'This Is Eco-Apartheid': Post-Dorian Refugees Fleeing Bahamas Ordered Off Ferry Bound for U.S.
By Julia Conley
Hundreds of Bahamian refugees were ordered off a ferry headed for Ft. Lauderdale, Florida from Freeport in the Bahamas days after Hurricane Dorian pummeled the islands, leaving at least 44 people dead and tens of thousands without homes.
After the refugees boarded the boat, operated by Balearia Caribbean, a crew member announced over the loudspeaker that anyone without a visa would be turned away by Customs and Border Protection (CBP) and must disembark immediately.
"Please, all passengers that don't have a U.S. visa, please proceed to disembark," the crew member said.
Another announcement just made ordering any Bahamian without a US visa to disembark ferry — not allowed to evacuate… https://t.co/ZJ9XMzXNVd— Brian Entin (@Brian Entin)1567987367.0
Brian Entin, a reporter for WSVN 7 News in Miami, was reporting from the boat and posted a video on social media of the shocked refugees leaving the ferry.
Big problems on the ferry from Freeport to Florida — announcement just made that any Bahamian without a visa must n… https://t.co/bqpa7HJbRm— Brian Entin (@Brian Entin)1567986289.0
As Entin wrote, under CBP protocol Bahamians are regularly permitted to enter the U.S. with just a passport and a clean criminal record. On Saturday, about 1,500 evacuees arrived in Florida from the islands on a cruise ship called Grand Celebration, and none were required to show visas when they disembarked in Florida.
Entin posted a video of the boat pulling away from Freeport after leaving dozens of families in the decimated Caribbean country.
"I think this is terrible. I think they should allow everyone to come into the U.S.," a woman who had been permitted to stay on the boat told the reporter. "They said 130 people had to come off. And now we're leaving them."
That’s it. We’re leaving — all Bahamian evacuees without a visa taken off. The Bahamians who remain are in shock. N… https://t.co/OYyHV9EE1h— Brian Entin (@Brian Entin)1567989165.0
Climate scientists have warned for years that the extreme weather events caused by a rapidly warming planet are already creating climate refugees around the world and will force many more people from their homes.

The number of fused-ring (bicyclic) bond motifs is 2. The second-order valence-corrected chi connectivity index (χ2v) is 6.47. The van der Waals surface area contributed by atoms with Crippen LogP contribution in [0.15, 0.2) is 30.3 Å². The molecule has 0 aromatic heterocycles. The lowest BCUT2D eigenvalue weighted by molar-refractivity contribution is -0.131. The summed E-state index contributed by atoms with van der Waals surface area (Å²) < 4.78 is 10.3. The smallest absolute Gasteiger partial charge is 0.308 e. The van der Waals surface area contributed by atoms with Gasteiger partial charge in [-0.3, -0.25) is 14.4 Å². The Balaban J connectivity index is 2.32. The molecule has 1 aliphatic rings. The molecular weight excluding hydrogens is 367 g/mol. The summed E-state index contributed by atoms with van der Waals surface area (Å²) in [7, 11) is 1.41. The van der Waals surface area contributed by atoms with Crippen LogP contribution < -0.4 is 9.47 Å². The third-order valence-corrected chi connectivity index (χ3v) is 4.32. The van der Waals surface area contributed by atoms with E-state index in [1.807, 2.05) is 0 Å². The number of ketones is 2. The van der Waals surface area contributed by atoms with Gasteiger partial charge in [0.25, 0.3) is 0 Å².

The videos drew outrage on social media, with University of Pennsylvania sociology professor Daniel Aldana Cohen calling the removal of the refugees "eco-apartheid."
This is #ecoapartheid https://t.co/yVTogyopYo— Daniel Aldana Cohen (@Daniel Aldana Cohen)1567998165.0
CBP told WSVN that the ferry operator made the decision to force the refugees off the boat, but according to the ferry crew, the agency informed Balearia Caribbean that people without visas would not be allowed into the United States.
A little more from crew on the ferry. They say they were told it was ok to accept Bahamian evacuees with passport a… https://t.co/ACDdLjJDtO— Brian Entin (@Brian Entin)1567997418.0
"Even if this rule change were acceptable, how would any Bahamian apply for a visa right now?" tweeted Marissa Jackson Sow, deputy commissioner of the New York City Coalition on Human Rights. "This is beyond cruel."
Even if this rule change were acceptable, how would any Bahamian apply for a visa right now? And how would anyone b… https://t.co/eXmYjJS7f3— Marissa Jackson Sow (@Marissa Jackson Sow)1567992568.0
Reposted with permission from our media associate Common Dreams.
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By Harry Kretchmer
By 2030, almost a third of all the energy consumed in the European Union must come from renewable sources, according to binding targets agreed in 2018. Sweden is helping lead the way.
Sweden is a world leader in renewable energy consumption. Swedish Institute/World Bank